By Marla Lise

Puma in Belize. Photo by Rhett A. Butler


Scientific Name: Puma concolor

There are 6 sub-species of puma concolor that range from North America all the way down through Central America to the tip of South America. The puma goes by a few different names, including panther, mountain lion and cougar. The puma is said to hold the record for the animal with the most number of names!

Pumas are nocturnal and have been described to be more similar to the smaller domestic cats than big ones such as lions. One could say they are the largest of the small cats, although they are the fourth largest of all cats, with males usually measuring around 2.5m in length and weighing around 62 kg (155 pounds). The sounds that they make are also more similar to those of small felines than the roars of the big cats. They communicate through growls, chirps and whistles.

Pumas are usually solitary animals, keeping mainly to themselves. They can swim if they have to, but usually avoid the water. pumas are good at climbing trees, which helps them to get out escape bigger predators like jaguars and bears that sometimes share their habitat.

Pumas are carnivores, usually stalking hoofed animals, such as deer, elk, cows and sheep. They are also known to hunt smaller animals such as rodents and birds. They can survive on one deer over a period of 2 weeks, although this time frame can change due to different circumstances. For example, if the puma has cubs, she will need to hunt more often.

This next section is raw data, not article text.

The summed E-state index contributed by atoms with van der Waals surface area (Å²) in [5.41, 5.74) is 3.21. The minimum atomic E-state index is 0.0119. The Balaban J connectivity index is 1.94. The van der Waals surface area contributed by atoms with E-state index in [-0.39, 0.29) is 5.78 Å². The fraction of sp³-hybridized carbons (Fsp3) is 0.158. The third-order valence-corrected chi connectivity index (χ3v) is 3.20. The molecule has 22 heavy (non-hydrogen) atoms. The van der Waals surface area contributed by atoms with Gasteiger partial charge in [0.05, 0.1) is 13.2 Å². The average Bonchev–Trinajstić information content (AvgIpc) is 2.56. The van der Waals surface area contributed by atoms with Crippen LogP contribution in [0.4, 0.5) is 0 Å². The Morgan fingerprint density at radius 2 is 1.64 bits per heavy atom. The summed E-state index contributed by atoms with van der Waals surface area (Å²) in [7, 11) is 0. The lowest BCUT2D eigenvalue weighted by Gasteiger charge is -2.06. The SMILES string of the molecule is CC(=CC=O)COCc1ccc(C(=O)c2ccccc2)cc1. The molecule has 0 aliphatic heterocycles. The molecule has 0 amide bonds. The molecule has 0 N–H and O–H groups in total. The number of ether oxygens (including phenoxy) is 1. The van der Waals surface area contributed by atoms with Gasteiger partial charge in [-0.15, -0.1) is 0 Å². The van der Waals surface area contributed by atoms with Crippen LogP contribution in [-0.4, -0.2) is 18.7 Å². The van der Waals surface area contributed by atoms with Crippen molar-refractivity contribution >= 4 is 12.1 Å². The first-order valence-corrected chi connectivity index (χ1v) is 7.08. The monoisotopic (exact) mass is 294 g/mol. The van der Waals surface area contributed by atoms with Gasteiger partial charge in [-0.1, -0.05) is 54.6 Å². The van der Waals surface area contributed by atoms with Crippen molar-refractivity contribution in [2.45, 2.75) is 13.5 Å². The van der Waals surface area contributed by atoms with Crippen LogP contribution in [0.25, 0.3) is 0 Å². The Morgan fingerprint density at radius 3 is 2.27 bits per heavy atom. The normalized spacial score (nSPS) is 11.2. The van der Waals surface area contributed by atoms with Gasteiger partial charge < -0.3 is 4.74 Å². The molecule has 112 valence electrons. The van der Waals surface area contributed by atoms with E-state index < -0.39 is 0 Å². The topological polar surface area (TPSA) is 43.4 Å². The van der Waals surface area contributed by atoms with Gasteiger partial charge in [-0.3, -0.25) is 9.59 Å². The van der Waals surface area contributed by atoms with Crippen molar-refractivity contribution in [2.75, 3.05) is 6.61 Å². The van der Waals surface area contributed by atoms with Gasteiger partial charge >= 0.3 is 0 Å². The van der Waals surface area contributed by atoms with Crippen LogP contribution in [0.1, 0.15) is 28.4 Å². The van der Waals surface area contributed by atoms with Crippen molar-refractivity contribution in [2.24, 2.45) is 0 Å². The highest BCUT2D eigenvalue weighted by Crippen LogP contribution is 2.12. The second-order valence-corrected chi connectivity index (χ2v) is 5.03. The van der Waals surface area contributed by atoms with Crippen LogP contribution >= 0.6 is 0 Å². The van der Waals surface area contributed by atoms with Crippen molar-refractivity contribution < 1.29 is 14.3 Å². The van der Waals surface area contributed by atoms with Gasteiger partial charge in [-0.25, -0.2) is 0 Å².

Pumas have one litter of cubs every 2-3 years, and survival rates are low, with usually just one cub surviving.

Even though it is listed as a least concern species on the IUCN red list, Puma populations are decreasing in some areas due to a decrease in their habitats due to deforestation and changes in land use. In certain parts of North America it is still legal to hunt Pumas, and in other areas, pumas are hunted illegally. Farmers are not happy that pumas sometimes eat their livestock, and therefore they shoot them.

But killing a puma, which is a top-level predator, has trickle-down effects on the food chain. For example, when pumas decrease, deer numbers increase, impacting vegetation and increasing competition between deer, sometimes triggering a decline in deer populations. Sometimes increased deer populations become a nuisance for humans who tired of deer eating their gardens and contributing to highway accidents. Therefore it is important that pumas aren't eliminated from wild areas. After all, it is their world too.

Photo by Marla Lisa

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